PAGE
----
Cardell Hayes, suspect in Will Smith shooting, sued police for father's death

Tangled web links accused killer to murdered ex-NFL player
Tangled web links accused killer to murdered ex-NFL player

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Story highlights

  • Cardell Hayes is accused of killing former New Orleans Saints defensive end Will Smith
  • Hayes sued police in 2006 after officers shot and killed his father
  • One of the officers named in the lawsuit dined with Smith before Saturday's shooting

(CNN)Cardell Hayes left the scene of a weekend shooting in a New Orleans police squad car, accused of gunning down a former NFL player and wounding his wife.

It wasn't the first time the 28-year-old had crossed paths with the department.
    Nearly a decade before Hayes landed behind bars, accused of killing former New Orleans Saints defensive end Will Smith, he faced police in federal court. That time, he was the plaintiff, suing police after officers shot and killed his father.
    Now, authorities are investigating whether that 2006 lawsuit has anything to do with Saturday's shooting.
    One possible reason: A former police officer who dined with Smith shortly before the shooting was one of the officers Hayes sued in his father's death.

    Lawsuit sought $4 million

    In a federal lawsuit filed in 2006, Hayes sued the city and six police officers. One of them was Billy Ceravolo, who dined with Will and Racquel Smith before Saturday's shooting.
    Hayes alleged in the lawsuit that police used excessive force when they shot and killed his father, Anthony, in December 2005, saying they had no reason to open fire. He asked for $4 million in damages.
    But it's unclear whether he received that amount. In 2011, a federal judge issued an order of dismissal after being advised that all parties "have firmly agreed upon a compromise."
    New Orleans Police Superintendent Michael Harrison told reporters Sunday that he was aware that Ceravolo had been named in the suit and was at dinner with Smith on Saturday.
    At this time, he said, there's no indication any of that played a factor in the shooting. But he said it's something police are investigating.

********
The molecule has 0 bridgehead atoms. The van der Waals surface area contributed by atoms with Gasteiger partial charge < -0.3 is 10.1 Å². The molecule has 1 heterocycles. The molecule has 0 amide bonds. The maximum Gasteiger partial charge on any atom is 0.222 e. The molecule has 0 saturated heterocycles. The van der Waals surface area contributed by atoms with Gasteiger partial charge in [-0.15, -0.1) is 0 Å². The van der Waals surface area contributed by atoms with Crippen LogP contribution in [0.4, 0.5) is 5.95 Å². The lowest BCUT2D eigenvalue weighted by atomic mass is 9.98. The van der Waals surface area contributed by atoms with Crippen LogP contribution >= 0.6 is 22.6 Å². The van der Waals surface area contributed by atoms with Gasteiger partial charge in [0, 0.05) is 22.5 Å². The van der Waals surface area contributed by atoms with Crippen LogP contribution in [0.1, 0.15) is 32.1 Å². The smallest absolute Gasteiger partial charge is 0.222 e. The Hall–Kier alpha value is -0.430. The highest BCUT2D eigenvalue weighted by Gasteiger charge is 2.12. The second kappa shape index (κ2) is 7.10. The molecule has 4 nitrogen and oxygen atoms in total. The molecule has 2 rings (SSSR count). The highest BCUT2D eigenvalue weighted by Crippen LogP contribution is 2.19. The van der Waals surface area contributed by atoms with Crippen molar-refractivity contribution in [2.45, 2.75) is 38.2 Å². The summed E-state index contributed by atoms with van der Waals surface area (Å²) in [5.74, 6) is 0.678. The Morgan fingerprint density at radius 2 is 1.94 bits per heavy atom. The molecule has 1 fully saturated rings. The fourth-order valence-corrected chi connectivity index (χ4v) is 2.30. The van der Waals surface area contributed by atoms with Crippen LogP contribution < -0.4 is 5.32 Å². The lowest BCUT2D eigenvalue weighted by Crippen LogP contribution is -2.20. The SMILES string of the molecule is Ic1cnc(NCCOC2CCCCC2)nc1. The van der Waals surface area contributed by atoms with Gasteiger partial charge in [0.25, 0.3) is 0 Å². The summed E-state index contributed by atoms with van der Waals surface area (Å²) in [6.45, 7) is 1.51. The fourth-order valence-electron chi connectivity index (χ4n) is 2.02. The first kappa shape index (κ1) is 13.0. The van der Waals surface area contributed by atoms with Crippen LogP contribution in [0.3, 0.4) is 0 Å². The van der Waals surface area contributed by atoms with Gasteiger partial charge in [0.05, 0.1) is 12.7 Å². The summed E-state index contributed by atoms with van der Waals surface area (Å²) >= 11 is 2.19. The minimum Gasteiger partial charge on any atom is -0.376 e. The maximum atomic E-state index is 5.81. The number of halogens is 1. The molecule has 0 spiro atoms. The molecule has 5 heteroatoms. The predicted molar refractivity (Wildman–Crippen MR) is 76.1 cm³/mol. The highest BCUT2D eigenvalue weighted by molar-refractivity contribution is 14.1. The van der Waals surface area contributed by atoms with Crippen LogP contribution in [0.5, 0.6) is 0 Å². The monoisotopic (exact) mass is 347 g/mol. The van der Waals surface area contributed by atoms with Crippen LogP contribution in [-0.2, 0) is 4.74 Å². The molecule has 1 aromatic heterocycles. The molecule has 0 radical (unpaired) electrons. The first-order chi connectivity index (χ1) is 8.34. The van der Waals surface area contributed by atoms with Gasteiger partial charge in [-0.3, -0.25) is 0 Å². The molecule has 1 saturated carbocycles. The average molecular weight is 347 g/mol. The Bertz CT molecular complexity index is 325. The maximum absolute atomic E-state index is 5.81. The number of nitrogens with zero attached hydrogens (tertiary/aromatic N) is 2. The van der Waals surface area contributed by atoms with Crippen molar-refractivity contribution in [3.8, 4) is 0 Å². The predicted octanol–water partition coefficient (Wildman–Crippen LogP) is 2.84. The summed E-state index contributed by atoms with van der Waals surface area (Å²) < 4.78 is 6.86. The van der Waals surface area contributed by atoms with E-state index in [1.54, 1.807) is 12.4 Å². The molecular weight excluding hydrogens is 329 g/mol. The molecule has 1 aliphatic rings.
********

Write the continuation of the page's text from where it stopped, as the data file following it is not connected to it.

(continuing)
Ceravolo told CNN Sunday that Racquel Smith was on the mend, but he declined to answer further questions.
    Asked whether Hayes had any idea Ceravolo had dined with Smith on Saturday night, the suspect's lawyer left no room for doubt.
    "Absolutely not, absolutely not. How could he?" attorney John Fuller told reporters.
    "This is New Orleans," he said, "and we're always running into people we know."

    One shooting, two points of view

    In court documents, Cardell Hayes and city officials painted different pictures of what happened on December 26, 2005, the day Anthony Hayes was shot dead.
    According to his son's lawsuit, Anthony Hayes had a dispute with an employee at a Walgreens store and was walking down a street carrying a small pocket knife that day. An off-duty sheriff's deputy saw him and called police. Several officers arrived and exited their cars with guns trained on Anthony Hayes, the lawsuit says. Witnesses told the officer that Anthony Hayes had a history of mental illness, according to the lawsuit.
    The officers pepper-sprayed Anthony Hayes several times before shooting him nine times "without just cause or provocation and clearly in excessive use of deadly force," the lawsuit alleges.
    The lawsuit also claims the city failed to properly train its officers, failed to prevent abuse by officers, tolerated misconduct and excessive use of force and failed to adequately discipline officers who violated civil rights.
    The deputy city attorney at the time offered a different version of events.
    In a motion to dismiss the lawsuit, he argued that Ceravolo had his gun holstered and had been trying to convince Hayes to put the knife down.
    "Hayes reversed his knife blade and lunged at Lt. Ceravolo in an attempt to stab him in the chest," the motion says.
    That's when other officers at the scene opened fire, "believing Lt. Ceravolo's life to be in danger," the motion argues.
    "The line between excessive and acceptable force was anything but hazy," the motion says. "To the contrary, the force used by the officers was the only reasonable force option available and was necessary to preserve life."